Can the Necropastoral be Political?

by on Jan.31, 2011

Catastrophic birth defects caused by industrial mercury poisoning, Minamata, Japan

In a word, Yes.

When I reframe the pastoral—already a defunct, anachronistic, dead, imperial and imperialistic literary form—as a necropastoral, I am calling attention to the excesses, intensities, inequalities, anachronisms, morbidities already implicit in a genre contrived to represent separation, quarantine, timelessness, stasis, protection from upset and death.

The necropastoral exposes the pastoral as saturated with the counterfeit, with anachronism, with death: counterfeit in that it was an urbane and courtly form supposedly trading on rustic and agrarian simplicity; anachronistic as it purported to embody a both an earlier Golden Age and a continual present tense, just adjacent to courtly, urban or imperial time; and deathly in that it was a twin or doppelganger of the Afterlife. Arcadia’s most famous resident, after all, is Death himself; Death says “I” in Arcadia. [Death says, “ego”; Death says “I’ll be your mirror.”]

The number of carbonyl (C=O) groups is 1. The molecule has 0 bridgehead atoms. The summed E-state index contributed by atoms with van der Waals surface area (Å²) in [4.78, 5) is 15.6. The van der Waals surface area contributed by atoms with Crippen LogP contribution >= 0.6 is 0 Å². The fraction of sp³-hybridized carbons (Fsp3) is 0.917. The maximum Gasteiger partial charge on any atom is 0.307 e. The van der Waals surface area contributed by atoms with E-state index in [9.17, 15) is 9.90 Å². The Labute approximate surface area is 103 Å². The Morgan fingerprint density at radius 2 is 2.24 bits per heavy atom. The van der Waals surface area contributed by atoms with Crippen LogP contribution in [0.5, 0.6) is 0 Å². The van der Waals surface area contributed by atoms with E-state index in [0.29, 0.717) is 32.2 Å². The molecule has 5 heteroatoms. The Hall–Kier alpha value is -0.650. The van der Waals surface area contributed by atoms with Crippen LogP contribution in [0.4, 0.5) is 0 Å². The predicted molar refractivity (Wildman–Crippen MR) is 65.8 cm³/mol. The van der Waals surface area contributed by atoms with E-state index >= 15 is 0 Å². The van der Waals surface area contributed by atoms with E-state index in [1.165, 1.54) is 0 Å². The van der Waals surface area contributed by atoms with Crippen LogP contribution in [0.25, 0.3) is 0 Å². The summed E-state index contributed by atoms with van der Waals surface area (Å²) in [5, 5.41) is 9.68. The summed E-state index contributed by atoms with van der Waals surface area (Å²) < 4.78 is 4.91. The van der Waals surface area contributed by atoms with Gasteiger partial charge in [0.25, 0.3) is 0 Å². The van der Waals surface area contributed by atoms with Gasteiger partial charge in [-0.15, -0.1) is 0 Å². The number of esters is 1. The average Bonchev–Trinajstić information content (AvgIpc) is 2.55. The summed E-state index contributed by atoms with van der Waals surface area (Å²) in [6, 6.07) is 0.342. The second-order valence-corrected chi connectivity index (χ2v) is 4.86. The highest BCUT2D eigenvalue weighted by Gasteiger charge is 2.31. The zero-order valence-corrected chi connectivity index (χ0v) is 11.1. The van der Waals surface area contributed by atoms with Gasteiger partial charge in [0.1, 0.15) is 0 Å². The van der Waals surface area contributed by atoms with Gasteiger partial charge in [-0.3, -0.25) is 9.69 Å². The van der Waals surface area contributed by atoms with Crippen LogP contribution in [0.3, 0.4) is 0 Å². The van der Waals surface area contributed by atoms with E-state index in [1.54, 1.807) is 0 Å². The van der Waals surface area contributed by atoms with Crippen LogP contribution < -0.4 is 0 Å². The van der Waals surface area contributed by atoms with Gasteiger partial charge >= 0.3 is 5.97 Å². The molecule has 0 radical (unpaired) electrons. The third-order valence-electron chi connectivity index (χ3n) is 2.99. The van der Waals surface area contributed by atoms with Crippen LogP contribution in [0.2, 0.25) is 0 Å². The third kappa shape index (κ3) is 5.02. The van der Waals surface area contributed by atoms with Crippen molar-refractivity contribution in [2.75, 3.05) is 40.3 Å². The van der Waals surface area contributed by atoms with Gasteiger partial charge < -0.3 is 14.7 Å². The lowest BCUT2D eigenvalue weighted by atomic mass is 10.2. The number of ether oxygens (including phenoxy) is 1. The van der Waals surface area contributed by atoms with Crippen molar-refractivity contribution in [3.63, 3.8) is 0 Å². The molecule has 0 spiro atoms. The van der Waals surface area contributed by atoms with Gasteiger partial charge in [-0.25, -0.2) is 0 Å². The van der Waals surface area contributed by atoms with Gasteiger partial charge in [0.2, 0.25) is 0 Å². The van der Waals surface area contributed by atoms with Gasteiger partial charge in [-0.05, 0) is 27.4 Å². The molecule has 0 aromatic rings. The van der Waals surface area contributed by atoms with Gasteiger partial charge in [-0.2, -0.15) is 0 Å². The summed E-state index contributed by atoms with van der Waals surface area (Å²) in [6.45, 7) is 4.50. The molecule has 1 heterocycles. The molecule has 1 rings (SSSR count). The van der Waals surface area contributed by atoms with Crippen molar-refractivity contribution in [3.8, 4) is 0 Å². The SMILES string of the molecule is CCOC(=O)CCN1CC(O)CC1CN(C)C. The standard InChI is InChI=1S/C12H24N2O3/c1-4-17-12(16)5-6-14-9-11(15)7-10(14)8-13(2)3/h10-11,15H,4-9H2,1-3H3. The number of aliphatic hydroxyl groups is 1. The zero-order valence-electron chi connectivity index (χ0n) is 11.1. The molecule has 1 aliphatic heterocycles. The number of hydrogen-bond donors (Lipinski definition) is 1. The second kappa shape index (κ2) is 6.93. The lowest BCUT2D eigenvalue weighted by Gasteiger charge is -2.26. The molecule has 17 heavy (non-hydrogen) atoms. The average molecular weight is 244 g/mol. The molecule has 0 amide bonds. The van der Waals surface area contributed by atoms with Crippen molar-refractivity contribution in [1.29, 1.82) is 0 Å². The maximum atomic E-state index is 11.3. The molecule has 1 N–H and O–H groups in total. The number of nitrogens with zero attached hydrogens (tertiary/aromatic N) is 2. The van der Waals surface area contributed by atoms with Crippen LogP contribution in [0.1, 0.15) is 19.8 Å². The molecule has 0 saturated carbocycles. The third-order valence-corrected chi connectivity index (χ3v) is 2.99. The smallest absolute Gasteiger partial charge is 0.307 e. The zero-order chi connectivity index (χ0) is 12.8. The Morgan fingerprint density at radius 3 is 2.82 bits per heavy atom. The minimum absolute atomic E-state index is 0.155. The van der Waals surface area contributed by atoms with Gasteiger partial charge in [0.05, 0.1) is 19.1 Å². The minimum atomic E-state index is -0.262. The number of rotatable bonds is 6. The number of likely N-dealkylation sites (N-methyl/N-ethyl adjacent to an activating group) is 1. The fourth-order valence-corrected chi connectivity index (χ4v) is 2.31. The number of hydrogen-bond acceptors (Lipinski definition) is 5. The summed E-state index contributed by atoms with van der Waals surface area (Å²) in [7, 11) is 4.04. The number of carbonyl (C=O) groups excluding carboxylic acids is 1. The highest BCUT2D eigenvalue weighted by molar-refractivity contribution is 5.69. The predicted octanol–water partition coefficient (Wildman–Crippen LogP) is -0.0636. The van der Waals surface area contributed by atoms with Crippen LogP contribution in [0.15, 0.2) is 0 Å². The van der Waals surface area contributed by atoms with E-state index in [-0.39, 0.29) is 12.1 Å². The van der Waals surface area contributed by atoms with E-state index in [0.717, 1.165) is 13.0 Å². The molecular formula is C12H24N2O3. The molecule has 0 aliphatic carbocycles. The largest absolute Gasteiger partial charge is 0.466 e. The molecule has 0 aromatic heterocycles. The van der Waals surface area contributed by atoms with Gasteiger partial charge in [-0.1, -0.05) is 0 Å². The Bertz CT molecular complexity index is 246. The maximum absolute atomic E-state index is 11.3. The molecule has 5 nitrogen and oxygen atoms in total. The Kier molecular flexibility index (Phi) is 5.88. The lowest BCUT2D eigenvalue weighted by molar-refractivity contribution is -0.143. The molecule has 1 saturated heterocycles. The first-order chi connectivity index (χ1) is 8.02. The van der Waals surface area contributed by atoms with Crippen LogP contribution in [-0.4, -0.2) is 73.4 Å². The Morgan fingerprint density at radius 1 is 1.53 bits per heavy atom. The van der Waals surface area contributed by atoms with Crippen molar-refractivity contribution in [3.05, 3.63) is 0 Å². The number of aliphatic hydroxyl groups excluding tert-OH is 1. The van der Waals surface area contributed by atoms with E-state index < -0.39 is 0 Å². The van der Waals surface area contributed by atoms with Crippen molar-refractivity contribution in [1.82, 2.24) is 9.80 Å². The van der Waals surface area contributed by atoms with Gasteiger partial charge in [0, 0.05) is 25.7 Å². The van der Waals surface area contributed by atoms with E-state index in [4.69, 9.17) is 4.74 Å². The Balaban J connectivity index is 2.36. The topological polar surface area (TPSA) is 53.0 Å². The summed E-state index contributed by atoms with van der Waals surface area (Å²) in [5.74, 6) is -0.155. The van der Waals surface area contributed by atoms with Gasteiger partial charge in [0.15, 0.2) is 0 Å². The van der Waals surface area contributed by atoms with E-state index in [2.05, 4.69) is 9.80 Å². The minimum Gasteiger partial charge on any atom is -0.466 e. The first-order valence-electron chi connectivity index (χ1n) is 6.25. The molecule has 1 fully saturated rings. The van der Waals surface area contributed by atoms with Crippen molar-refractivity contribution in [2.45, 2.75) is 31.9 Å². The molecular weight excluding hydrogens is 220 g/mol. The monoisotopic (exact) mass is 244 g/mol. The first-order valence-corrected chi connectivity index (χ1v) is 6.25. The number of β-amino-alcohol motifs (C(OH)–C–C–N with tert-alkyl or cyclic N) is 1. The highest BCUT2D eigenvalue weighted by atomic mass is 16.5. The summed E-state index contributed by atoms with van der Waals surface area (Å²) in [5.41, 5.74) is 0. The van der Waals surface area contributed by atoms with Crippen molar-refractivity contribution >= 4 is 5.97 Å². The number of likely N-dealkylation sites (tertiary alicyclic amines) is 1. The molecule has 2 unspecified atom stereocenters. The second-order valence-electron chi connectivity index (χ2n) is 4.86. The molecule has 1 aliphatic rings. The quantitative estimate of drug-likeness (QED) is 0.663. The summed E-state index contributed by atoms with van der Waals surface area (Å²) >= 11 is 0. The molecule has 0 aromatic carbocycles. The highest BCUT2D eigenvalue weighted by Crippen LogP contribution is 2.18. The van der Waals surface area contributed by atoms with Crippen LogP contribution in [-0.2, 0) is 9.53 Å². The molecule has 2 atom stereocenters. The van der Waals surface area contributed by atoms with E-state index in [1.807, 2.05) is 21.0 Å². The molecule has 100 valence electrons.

Finally, the term ‘necropastoral’ trades on the adjacency of the pastoral to infection, political upset, plagues, the pastoral as the space into which fictional courtiers travel in the time of plague, carrying the plague of fiction with it. The contamination of the (fictive) pastoral with the (fictive) urbane creates the plague of literature. The necropastoral allows that contamination to metastasize, refuses to hold the line back on chaos, infection, decay.